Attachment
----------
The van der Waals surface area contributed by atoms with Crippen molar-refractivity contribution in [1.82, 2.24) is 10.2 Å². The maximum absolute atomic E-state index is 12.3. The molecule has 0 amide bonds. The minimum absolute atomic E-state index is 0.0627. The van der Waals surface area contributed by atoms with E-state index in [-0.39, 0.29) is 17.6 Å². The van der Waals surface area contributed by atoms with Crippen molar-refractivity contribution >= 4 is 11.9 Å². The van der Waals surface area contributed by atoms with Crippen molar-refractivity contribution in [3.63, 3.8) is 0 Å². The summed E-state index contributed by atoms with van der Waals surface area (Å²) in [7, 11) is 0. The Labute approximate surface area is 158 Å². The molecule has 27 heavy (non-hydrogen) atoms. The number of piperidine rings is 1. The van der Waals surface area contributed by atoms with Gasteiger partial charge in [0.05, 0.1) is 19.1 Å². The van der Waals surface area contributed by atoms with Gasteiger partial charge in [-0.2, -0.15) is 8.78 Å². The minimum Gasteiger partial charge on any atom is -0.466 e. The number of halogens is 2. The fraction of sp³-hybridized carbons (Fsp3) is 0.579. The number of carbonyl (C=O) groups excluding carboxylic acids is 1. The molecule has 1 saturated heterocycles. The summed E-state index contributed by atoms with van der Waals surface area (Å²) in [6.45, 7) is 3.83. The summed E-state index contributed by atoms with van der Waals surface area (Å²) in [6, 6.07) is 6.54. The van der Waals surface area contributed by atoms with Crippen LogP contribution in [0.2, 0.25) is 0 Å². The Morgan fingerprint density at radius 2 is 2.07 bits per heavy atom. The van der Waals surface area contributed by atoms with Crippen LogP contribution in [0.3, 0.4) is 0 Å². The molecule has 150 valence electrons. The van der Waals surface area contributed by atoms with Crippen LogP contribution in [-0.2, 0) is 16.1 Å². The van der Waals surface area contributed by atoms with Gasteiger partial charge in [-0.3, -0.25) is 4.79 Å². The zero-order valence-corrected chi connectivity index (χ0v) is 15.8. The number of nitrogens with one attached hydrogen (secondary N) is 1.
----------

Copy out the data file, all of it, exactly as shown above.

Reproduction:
The van der Waals surface area contributed by atoms with Crippen molar-refractivity contribution in [1.82, 2.24) is 10.2 Å². The maximum absolute atomic E-state index is 12.3. The molecule has 0 amide bonds. The minimum absolute atomic E-state index is 0.0627. The van der Waals surface area contributed by atoms with E-state index in [-0.39, 0.29) is 17.6 Å². The van der Waals surface area contributed by atoms with Crippen molar-refractivity contribution >= 4 is 11.9 Å². The van der Waals surface area contributed by atoms with Crippen molar-refractivity contribution in [3.63, 3.8) is 0 Å². The summed E-state index contributed by atoms with van der Waals surface area (Å²) in [7, 11) is 0. The Labute approximate surface area is 158 Å². The molecule has 27 heavy (non-hydrogen) atoms. The number of piperidine rings is 1. The van der Waals surface area contributed by atoms with Gasteiger partial charge in [0.05, 0.1) is 19.1 Å². The van der Waals surface area contributed by atoms with Gasteiger partial charge in [-0.2, -0.15) is 8.78 Å². The minimum Gasteiger partial charge on any atom is -0.466 e. The number of halogens is 2. The fraction of sp³-hybridized carbons (Fsp3) is 0.579. The number of carbonyl (C=O) groups excluding carboxylic acids is 1. The molecule has 1 saturated heterocycles. The summed E-state index contributed by atoms with van der Waals surface area (Å²) in [6.45, 7) is 3.83. The summed E-state index contributed by atoms with van der Waals surface area (Å²) in [6, 6.07) is 6.54. The van der Waals surface area contributed by atoms with Crippen LogP contribution in [0.2, 0.25) is 0 Å². The Morgan fingerprint density at radius 2 is 2.07 bits per heavy atom. The van der Waals surface area contributed by atoms with Crippen LogP contribution in [0.3, 0.4) is 0 Å². The molecule has 150 valence electrons. The van der Waals surface area contributed by atoms with Crippen LogP contribution in [-0.2, 0) is 16.1 Å². The van der Waals surface area contributed by atoms with Gasteiger partial charge in [-0.3, -0.25) is 4.79 Å². The zero-order valence-corrected chi connectivity index (χ0v) is 15.8. The number of nitrogens with one attached hydrogen (secondary N) is 1.